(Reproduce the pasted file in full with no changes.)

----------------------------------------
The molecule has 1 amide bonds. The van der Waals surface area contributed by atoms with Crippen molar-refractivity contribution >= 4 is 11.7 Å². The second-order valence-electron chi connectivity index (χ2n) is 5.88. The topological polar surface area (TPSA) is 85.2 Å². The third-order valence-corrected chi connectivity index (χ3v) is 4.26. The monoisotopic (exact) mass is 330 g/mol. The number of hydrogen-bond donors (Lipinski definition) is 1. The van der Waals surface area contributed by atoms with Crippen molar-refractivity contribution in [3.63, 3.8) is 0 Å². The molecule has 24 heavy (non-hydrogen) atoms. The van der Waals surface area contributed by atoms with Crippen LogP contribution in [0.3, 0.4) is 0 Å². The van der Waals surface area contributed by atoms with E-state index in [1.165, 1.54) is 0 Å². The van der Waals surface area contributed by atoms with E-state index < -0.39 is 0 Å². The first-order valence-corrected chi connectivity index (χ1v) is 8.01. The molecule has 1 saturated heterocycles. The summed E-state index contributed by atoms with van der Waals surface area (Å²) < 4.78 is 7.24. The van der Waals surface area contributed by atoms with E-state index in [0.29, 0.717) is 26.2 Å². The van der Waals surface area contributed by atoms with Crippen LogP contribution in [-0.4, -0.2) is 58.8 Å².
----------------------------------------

The molecule has 1 amide bonds. The van der Waals surface area contributed by atoms with Crippen molar-refractivity contribution >= 4 is 11.7 Å². The second-order valence-electron chi connectivity index (χ2n) is 5.88. The topological polar surface area (TPSA) is 85.2 Å². The third-order valence-corrected chi connectivity index (χ3v) is 4.26. The monoisotopic (exact) mass is 330 g/mol. The number of hydrogen-bond donors (Lipinski definition) is 1. The van der Waals surface area contributed by atoms with Crippen molar-refractivity contribution in [3.63, 3.8) is 0 Å². The molecule has 24 heavy (non-hydrogen) atoms. The van der Waals surface area contributed by atoms with Crippen LogP contribution in [0.3, 0.4) is 0 Å². The van der Waals surface area contributed by atoms with E-state index in [1.165, 1.54) is 0 Å². The van der Waals surface area contributed by atoms with E-state index < -0.39 is 0 Å². The first-order valence-corrected chi connectivity index (χ1v) is 8.01. The molecule has 1 saturated heterocycles. The summed E-state index contributed by atoms with van der Waals surface area (Å²) < 4.78 is 7.24. The van der Waals surface area contributed by atoms with E-state index in [0.29, 0.717) is 26.2 Å². The van der Waals surface area contributed by atoms with Crippen LogP contribution in [-0.4, -0.2) is 58.8 Å².